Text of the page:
I found myself romanticising being the little guy; an underdog who was able to win regardless of his size and strength disadvantage. Unfortunately, this narrative doesn’t cut it when the competition gets serious.

I have been in matches where I have weighed exactly the same weight as my opponent, and felt like I was being manhandled from start to finish.

Being weak is not a good game plan.

An experienced friend from the gym put it perfectly;

“You don’t need to be stronger than your opponent, just strong enough not to be bullied.”

I’m not yet. But I should be soon.

If anyone’s selling their weights, let me know.

Perfecting a technique ensures that you’ll be able to execute it perfectly from a distinct starting point.

But what if you never find yourself at that starting location?

Perfecting a system ensures that you’ll be able to execute a move from every starting point possible.

As you become proficient in a technique and begin to practice it; you learn about the counters to the technique and how to prevent them; the set-ups, the angles and preconditions required to execute the technique; and the principles which apply to the technique, and to your opponents reaction.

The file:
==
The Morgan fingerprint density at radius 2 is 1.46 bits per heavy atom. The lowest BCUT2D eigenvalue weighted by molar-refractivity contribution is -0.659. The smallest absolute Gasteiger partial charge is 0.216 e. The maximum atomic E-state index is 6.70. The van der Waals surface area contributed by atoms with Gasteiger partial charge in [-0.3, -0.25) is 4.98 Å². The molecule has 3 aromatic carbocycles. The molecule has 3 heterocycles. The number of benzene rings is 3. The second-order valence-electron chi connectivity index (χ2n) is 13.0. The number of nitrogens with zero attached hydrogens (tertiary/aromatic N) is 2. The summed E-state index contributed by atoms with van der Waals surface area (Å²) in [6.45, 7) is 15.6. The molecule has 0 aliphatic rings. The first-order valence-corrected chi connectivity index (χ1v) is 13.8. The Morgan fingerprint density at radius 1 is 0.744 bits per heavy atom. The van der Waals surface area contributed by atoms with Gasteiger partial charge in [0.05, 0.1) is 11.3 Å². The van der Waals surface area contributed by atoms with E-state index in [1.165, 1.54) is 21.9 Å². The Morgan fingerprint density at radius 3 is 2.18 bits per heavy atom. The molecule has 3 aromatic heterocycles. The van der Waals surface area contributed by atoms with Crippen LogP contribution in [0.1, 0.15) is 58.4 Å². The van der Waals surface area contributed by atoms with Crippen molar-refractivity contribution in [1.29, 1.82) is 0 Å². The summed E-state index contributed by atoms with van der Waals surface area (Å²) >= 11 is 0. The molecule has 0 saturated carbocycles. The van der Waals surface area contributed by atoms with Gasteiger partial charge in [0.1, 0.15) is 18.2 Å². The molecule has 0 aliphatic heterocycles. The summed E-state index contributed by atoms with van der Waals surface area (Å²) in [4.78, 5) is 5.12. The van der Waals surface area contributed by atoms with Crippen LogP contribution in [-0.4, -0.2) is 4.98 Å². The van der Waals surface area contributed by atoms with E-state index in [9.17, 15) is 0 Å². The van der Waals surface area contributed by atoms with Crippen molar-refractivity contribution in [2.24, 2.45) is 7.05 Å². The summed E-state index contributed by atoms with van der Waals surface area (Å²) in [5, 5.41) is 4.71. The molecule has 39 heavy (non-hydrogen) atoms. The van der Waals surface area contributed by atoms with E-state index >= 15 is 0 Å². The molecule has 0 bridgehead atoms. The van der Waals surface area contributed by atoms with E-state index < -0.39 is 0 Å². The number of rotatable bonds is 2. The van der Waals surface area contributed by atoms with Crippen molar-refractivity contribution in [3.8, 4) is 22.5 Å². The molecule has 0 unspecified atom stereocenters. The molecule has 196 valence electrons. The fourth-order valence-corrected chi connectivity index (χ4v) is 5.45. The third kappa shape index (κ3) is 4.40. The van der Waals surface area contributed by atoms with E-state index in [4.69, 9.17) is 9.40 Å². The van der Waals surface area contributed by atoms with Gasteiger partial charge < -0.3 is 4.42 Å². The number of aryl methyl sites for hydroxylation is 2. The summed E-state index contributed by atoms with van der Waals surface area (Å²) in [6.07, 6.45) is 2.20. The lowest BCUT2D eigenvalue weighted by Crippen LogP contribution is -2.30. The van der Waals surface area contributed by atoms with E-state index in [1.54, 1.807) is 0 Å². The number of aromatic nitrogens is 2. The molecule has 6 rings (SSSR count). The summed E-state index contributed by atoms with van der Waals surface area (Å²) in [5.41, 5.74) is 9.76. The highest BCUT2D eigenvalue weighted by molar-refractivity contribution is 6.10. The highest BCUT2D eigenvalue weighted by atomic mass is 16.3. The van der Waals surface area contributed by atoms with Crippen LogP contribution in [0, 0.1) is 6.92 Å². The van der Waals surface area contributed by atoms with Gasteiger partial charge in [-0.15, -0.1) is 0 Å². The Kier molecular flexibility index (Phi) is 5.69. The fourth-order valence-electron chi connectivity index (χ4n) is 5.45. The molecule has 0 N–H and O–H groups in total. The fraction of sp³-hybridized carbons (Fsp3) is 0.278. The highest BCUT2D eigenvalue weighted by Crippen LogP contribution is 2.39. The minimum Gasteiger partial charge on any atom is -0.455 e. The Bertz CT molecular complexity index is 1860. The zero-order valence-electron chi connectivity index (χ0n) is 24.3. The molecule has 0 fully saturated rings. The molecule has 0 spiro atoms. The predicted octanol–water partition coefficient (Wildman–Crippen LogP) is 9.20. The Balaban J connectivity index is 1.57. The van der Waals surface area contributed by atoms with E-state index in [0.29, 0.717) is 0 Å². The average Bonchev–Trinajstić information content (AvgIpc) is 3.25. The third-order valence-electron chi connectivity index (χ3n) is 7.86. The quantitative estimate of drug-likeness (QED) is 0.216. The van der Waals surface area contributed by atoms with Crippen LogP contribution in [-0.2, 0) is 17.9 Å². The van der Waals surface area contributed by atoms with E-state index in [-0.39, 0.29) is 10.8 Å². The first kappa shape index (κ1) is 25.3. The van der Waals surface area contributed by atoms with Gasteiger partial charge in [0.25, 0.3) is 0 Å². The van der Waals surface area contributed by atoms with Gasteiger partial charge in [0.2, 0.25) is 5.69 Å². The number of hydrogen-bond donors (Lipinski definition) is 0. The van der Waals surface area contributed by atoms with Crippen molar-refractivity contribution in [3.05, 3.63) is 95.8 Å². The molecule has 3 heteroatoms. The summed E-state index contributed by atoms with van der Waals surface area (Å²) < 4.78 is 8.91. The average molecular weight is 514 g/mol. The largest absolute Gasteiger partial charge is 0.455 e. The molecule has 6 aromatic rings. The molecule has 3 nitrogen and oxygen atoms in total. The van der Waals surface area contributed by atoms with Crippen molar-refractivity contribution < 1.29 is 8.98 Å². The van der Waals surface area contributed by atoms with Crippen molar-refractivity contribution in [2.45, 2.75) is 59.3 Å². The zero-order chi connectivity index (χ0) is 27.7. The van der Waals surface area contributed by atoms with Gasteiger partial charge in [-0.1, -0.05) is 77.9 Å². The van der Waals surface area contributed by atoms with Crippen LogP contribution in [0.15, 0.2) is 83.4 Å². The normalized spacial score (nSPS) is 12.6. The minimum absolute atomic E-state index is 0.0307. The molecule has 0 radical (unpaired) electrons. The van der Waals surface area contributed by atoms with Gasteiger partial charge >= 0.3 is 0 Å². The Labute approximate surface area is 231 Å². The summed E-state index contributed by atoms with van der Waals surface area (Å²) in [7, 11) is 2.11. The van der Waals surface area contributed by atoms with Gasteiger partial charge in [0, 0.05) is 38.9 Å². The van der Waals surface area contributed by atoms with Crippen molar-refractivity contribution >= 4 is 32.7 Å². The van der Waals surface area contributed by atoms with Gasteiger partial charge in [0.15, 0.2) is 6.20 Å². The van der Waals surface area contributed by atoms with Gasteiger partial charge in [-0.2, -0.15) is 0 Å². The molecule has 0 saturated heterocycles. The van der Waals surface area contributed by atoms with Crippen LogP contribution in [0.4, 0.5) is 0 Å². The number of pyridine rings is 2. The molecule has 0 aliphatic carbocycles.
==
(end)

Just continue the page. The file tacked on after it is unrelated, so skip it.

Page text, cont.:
The implementation of these counters, set-ups, angels, preconditions and principles is the systems based approach to learning Jiu-Jitsu.

A Jiu-Jitsu system endeavours to define all possible scenarios within the system.

Mastering a system maximises your chances of submitting you opponent once you have them within in.

For example, you can have the best swinging armbar from guard on the planet, but if your opponent would rather be triangled than let you cross his arm over your centre-line, you better have a good triangle set-up too.

Having an incredible armbar is worth nothing compared to having an incredible guard which includes a great armbar.

It took me a while to realise this, so for those of you just starting out; apply a systems based approach. Don’t just ask your instructor how to execute a technique; ask how, why, when, and when it doesn’t apply.

I was six months into training Jiu-Jitsu when I found myself standing across from my first opponent in a state-wide competition.

He had trained much longer, and I simply wasn’t on his level.

So he submitted me.

Looking back, I lasted much longer than perhaps I should have.

The fight taught me a valuable lesson. Not in the four and a half minutes of sloppily trying to defend myself while failing to implement the one technique I was half-good at, but in the opening ten seconds of the match.

The referee said ‘Combach!‘ And we were on. I locked eyes with my opponent as we each hesitated. We stared each other down for less than three seconds before my coach’s voice pierced my ear with a nugget of wisdom which has been bouncing around my head ever since;

‘Be first Luke. Be First!’

Without thinking twice, I took his advice. I closed the distance, took my grips forcefully, and executed the guard pull which I’d drilled for weeks leading up to the comp.

I caught my opponent completely un-prepared, and I had the fight where I needed it to be.

I created opportunity by seizing initiative.